Prof Pola Goldberg Oppenheimer (Committee Chair)
Dr Pola G. Oppenheimer is Reader in Micro-Engineering and Bio-Nanotechnology, and a Royal Academy of Engineering Research Fellow at the School of Chemical Engineering and the Healthcare Technologies Institute (HTI). Her high-impact and trend-setting research focuses on nanostructured surfaces developing sophisticated technologies to realise advanced micro-engineered diagnostic devices.
Prof Madeline Lowery
Madeleine Lowery is a Professor in the School of Electrical and Electronic Engineering, University College Dublin and the Head of Subject for Biomedical Engineering at UCD. Her research focuses on the application of engineering methods to understand the human nervous system as it relates to movement, in health and disease, and to design therapies and technologies to improve impaired motor function.
Prof James Wolffsohn
James Wolffsohn is a Professor of Optometry and the Associate Pro-Vice Chancellor at Aston University. His main research areas are the development and evaluation of ophthalmic instrumentation, contact lenses, intraocular lenses and the tear film. He is the academic Chair of the British Contact Lens Association, having been a past president, was a harmoniser and sub-committee chair for TFOS DEWS II and joint-Chair of the International Myopia Institute reports.
Dr Massimo Vassalli
Dr Massimo Vassalli is a Biomedical Engineering Reader at the University of Glasgow. In his research Dr Vassalli is committed to adopt physical approaches to disclose details of biological systems (biophysics). In particular, using high sensitivity nanotechnology tools (AFM, MEMS, Optical Tweezers) to characterize mechanical properties of single molecules and to study how mechanical stimuli can influence single living cells (mechanobiology).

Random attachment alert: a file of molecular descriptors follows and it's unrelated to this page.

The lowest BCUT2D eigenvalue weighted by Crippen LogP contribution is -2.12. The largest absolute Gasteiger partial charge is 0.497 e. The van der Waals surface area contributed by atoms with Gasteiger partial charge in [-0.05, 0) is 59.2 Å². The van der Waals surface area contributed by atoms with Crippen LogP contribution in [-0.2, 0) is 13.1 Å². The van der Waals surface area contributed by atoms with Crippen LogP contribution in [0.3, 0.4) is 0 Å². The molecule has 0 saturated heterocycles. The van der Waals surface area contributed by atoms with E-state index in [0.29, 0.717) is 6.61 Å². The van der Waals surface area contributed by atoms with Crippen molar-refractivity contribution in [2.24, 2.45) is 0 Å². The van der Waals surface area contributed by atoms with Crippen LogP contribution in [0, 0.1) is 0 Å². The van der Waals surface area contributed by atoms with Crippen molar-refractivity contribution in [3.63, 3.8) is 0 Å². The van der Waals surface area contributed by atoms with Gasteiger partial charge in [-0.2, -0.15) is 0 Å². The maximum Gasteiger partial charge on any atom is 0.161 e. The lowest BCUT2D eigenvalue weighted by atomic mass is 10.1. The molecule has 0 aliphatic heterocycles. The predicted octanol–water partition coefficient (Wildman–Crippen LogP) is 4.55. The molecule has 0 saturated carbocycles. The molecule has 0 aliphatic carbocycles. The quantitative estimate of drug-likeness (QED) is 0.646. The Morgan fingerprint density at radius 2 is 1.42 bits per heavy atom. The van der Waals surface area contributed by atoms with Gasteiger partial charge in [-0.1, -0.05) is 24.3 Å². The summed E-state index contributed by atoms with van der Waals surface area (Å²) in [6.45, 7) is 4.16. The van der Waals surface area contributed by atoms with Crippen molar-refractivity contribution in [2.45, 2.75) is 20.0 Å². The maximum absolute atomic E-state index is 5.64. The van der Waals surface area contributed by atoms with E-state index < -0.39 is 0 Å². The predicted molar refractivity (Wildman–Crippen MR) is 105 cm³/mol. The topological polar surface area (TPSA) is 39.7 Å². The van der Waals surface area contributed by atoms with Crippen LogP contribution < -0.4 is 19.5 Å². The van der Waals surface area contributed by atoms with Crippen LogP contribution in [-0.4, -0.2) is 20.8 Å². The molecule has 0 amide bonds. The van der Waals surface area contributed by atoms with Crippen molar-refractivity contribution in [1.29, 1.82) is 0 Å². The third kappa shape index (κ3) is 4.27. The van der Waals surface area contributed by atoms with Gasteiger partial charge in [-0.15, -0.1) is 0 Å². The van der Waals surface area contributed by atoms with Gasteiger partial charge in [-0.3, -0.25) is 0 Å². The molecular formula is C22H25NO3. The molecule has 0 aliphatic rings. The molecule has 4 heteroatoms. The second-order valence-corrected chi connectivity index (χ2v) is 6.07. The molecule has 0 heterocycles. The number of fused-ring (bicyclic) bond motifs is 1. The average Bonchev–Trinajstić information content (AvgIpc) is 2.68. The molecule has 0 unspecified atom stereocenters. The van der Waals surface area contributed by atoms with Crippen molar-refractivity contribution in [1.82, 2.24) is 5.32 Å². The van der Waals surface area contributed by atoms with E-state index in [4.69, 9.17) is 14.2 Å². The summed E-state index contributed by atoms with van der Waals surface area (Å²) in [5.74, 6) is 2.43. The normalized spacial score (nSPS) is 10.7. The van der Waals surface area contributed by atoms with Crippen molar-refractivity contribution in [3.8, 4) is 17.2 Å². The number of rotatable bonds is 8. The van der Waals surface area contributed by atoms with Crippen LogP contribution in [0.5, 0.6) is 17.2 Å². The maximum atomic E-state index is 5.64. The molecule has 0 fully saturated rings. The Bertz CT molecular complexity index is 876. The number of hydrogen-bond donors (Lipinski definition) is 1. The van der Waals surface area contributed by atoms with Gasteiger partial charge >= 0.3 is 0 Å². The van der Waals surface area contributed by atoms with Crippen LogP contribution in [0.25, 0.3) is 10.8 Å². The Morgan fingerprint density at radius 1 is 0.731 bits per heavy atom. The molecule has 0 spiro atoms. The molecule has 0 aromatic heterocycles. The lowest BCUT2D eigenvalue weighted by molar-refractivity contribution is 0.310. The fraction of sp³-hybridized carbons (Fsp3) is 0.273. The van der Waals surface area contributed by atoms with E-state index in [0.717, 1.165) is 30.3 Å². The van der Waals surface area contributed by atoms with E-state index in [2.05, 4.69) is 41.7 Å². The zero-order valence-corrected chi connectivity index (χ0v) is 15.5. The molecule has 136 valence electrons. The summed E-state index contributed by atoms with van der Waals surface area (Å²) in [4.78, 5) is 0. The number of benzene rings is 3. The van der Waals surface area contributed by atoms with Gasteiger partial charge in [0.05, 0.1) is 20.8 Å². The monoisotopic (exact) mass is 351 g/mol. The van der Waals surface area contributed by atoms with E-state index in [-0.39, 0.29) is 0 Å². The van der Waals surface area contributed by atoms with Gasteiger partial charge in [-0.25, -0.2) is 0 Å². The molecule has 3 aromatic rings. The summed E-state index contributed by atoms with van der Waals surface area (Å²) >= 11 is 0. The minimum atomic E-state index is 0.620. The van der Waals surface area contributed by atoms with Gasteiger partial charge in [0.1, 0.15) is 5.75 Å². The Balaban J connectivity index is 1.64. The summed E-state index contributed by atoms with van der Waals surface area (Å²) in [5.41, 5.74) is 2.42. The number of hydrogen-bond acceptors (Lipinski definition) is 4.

Prof Sue Barnett
Sue Barnett is a Professor of Cellular Neuroscience at the University of Glasgow. She leads the Glial Cell Biology Group within the Institute of Infection Immunity and Inflammation. The group focuses on the use of glial cells for central nervous system (CNS) repair.
Dr Mathis Riehle
Dr Mathis Riehle is a Reader in the Institute of Molecular Cell & Systems Biology at the University of Glasgow. His research investigates the molecular mechanisms of how cells interact with surfaces using devices made by micro- and nanofabrication with a specific chemical, topographic or mechanical surface design.
Dr David France
Dr David France is a Lecturer in the School of Chemistry at the University of Glasgow. His research is grounded in the idea that molecules in isolation don’t serve any function, but that interactions with larger systems can generate important effects. The systems he is most interested in are biological, and therefore carbon based, the original definition of the term “organic”.
Georgia Harris is the 2019 CDT student representative from the University of Birmingham. Georgia's researching is dedicated to developing a portable, non-invasive device to diagnose traumatic brain industry through the eye using Raman Spectroscopy.
Chloe Wallace is the 2020 CDT student representative from the University of Glasgow. Chloe is researching new hydrogels for encapsulation and biomedical applications.